Since its inception, Facebook’s motto has been “free and always will be.” But how much would users have to drop if they were forced to pay their worth? Ryan Brodie examines both sides.

A campaign proclaiming that Facebook were planning an abrupt pay-wall emerged a few years back. To the relief of many, the rumours were quashed. But why was everyone so relieved? How can a company with staff of over three thousand and an infrastructure that has cost hundreds of millions of dollars possibly afford to stay so blissfully free?

Instead of charging you, they sold you.

In the early days of a start-up, the goal is momentum and not revenue. Investors commonly have the mentality of “gain users first, worry about income later”. But funding can only go so far; eventually investors need to see a return. Instead of selling to the likes of Google or Microsoft, Facebook chose to monetize. Mark Zuckerburg wanted to build a lasting company and would do so with the first socially enabled advertising platform. The relevance of an advertisement to its audience determines its value. The more advanced and specific the targeting, the more likely a successful conversion will be made.

Facebook knows an awful lot about you. It knows when you were born, who your family are, what school or university you attended, your first and current job, your partner or spouse, where you’re from and where you’re currently living. But it goes so much further than this. It knows your interests, not just from the pages you’ve liked but from the words you’ve written anywhere within its walls. It knows how you move around, your planned career, where you like to eat and the music you listen to.

And now with the Open Graph, it can understand every action you take in your life. From reading a book to cooking a meal, Facebook can now record it chronologically onto a neat and orderly timeline that represents your entire life. This silo of information is a technological marvel, but we don’t own it, they do, and they’re actively selling it right under our noses.

The Facebook user experience is now littered with ads, yet most are unaware of this somewhat blatant intrusion. Such ads employ social reinforcement (showing users their friends names and pictures alongside them) to supercharge their advanced targeting. And this cocktail works; Facebook generated $3.7b in revenue last year. But should it be this way? Should the Internet applications that empower and enrich our lives be free?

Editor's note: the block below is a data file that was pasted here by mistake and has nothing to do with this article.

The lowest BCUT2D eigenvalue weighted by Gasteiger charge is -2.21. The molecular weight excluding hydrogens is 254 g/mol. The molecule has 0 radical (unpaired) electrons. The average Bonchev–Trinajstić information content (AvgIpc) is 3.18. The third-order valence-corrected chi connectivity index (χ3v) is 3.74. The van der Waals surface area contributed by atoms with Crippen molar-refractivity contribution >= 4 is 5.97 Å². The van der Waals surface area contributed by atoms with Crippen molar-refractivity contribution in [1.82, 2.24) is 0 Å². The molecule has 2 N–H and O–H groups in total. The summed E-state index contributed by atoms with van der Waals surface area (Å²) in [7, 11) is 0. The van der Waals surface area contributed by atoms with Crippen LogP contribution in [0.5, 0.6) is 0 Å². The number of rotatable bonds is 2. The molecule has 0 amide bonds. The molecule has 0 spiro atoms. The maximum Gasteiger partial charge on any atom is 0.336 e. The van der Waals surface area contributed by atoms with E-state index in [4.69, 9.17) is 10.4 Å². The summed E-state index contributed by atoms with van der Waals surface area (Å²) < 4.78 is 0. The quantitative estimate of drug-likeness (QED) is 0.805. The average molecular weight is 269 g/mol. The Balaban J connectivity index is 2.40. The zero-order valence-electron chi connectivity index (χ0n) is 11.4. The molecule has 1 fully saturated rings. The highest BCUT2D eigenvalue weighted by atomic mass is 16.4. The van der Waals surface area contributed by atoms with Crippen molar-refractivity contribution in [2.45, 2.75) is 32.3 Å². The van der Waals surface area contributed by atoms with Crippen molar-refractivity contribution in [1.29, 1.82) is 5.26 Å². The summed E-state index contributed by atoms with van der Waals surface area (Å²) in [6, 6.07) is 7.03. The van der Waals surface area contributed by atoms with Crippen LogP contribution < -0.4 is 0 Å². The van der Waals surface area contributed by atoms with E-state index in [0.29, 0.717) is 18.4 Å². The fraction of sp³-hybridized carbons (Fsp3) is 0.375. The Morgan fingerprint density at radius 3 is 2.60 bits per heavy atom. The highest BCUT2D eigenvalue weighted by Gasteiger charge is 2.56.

Facebook is great at connecting us with our friends and family, but enabling this safe sharing is no longer their incentive or their motivation. It’s a big conflict: users are now encouraged to share more publicly, not to increase openness but to further both ad specificity and profitability. If we paid for this service, we’d own the information that filled it. We’d be bound by a software licensing agreement and would solely be in control. It wouldn’t cost a huge amount either, Facebook reportedly make just under £3.10 per user per year.

It may seem an unlikely scenario, but a new service is doing exactly that. By charging their users annually, App.net guarantees full control of the data they collect. It far exceeded its goal of $500,000 worth of public backing in the middle of August with a healthy $800,000 pledged. It’s a nice idea, but right now its 12,000 users are only those in the frontier of the technology industry. For it to catch on, real everyday consumers must back it en masse. And that’s something that will never happen.

The sad inevitability is that even if Facebook charged the nominal, required monthly amount of 25p, the majority of its 900 million users would never pay. In a survey carried out by The Huffington Post, 83% of users said they would never pay for a Facebook account.

Simply, society in 2012 expects digital content to be free. It is hard to envision a world where App.net is even a 10th the size of Facebook, but there are other monetisation models.

A “Freemium” system offers limited functionality at no charge, but allows those that are willing to pay to gain access to extended features. It’s an approach adopted by the likes of Flickr, Soundcloud, and Dropbox. This revenue distribution allows companies to remain profitable and still have the inclusivity and accessibility that comes with a free service, even without ads.

An alternative model (adopted by specialist services such as SendGrid, a bulk email sending application) is a developer funded Application Programming Interface, otherwise known as an API. API’s allow developers to integrate other services into their own (Like/Tweet buttons, “Sign in with Twitter” etc.). A framework that is device agnostic and requires developers to build and sell applications that interface with it could have worked for Facebook, just as it did for 3rd party Twitter clients. The difference is, access to such an API would be charged.

Although these fairer and more sustainable models exist, such restrictions would have needed to be integral to Facebook from the get-go to avoid the foreseeable protest. Ownership of our shared content therefore is a sacrifice we’ll continue to omit for the false benefits of free. That is unless society decides to take back the reins and return to the responsible economics of industries past.

Ryan Brodie

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  1. September 28, 2012 at 20:55 — Reply

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